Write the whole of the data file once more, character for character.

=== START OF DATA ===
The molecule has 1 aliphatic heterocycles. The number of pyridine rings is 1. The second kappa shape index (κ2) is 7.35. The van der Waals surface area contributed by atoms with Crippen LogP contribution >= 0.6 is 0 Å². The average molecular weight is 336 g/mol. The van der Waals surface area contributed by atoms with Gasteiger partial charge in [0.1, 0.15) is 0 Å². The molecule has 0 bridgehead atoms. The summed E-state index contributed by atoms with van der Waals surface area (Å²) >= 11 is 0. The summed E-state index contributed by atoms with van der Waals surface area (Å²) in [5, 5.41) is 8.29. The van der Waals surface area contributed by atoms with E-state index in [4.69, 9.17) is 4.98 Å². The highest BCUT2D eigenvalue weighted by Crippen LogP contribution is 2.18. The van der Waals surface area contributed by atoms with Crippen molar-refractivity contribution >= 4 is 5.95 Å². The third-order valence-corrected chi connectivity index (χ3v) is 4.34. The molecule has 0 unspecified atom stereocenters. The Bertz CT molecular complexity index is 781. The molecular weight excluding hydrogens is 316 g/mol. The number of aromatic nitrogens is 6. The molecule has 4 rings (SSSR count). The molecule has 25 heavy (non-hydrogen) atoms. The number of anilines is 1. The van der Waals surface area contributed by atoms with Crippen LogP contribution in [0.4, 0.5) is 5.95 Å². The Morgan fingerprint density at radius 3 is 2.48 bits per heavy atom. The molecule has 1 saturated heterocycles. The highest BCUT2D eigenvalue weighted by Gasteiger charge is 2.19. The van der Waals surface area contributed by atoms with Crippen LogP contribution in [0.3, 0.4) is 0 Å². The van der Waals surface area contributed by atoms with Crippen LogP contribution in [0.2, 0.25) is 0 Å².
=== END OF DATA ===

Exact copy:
The molecule has 1 aliphatic heterocycles. The number of pyridine rings is 1. The second kappa shape index (κ2) is 7.35. The van der Waals surface area contributed by atoms with Crippen LogP contribution >= 0.6 is 0 Å². The average molecular weight is 336 g/mol. The van der Waals surface area contributed by atoms with Gasteiger partial charge in [0.1, 0.15) is 0 Å². The molecule has 0 bridgehead atoms. The summed E-state index contributed by atoms with van der Waals surface area (Å²) >= 11 is 0. The summed E-state index contributed by atoms with van der Waals surface area (Å²) in [5, 5.41) is 8.29. The van der Waals surface area contributed by atoms with E-state index in [4.69, 9.17) is 4.98 Å². The highest BCUT2D eigenvalue weighted by Crippen LogP contribution is 2.18. The van der Waals surface area contributed by atoms with Crippen molar-refractivity contribution >= 4 is 5.95 Å². The third-order valence-corrected chi connectivity index (χ3v) is 4.34. The molecule has 0 unspecified atom stereocenters. The Bertz CT molecular complexity index is 781. The molecular weight excluding hydrogens is 316 g/mol. The number of aromatic nitrogens is 6. The molecule has 4 rings (SSSR count). The molecule has 25 heavy (non-hydrogen) atoms. The number of anilines is 1. The van der Waals surface area contributed by atoms with Crippen LogP contribution in [0.4, 0.5) is 5.95 Å². The Morgan fingerprint density at radius 3 is 2.48 bits per heavy atom. The molecule has 1 saturated heterocycles. The highest BCUT2D eigenvalue weighted by Gasteiger charge is 2.19. The van der Waals surface area contributed by atoms with Crippen LogP contribution in [0.3, 0.4) is 0 Å². The van der Waals surface area contributed by atoms with Crippen LogP contribution in [0.2, 0.25) is 0 Å².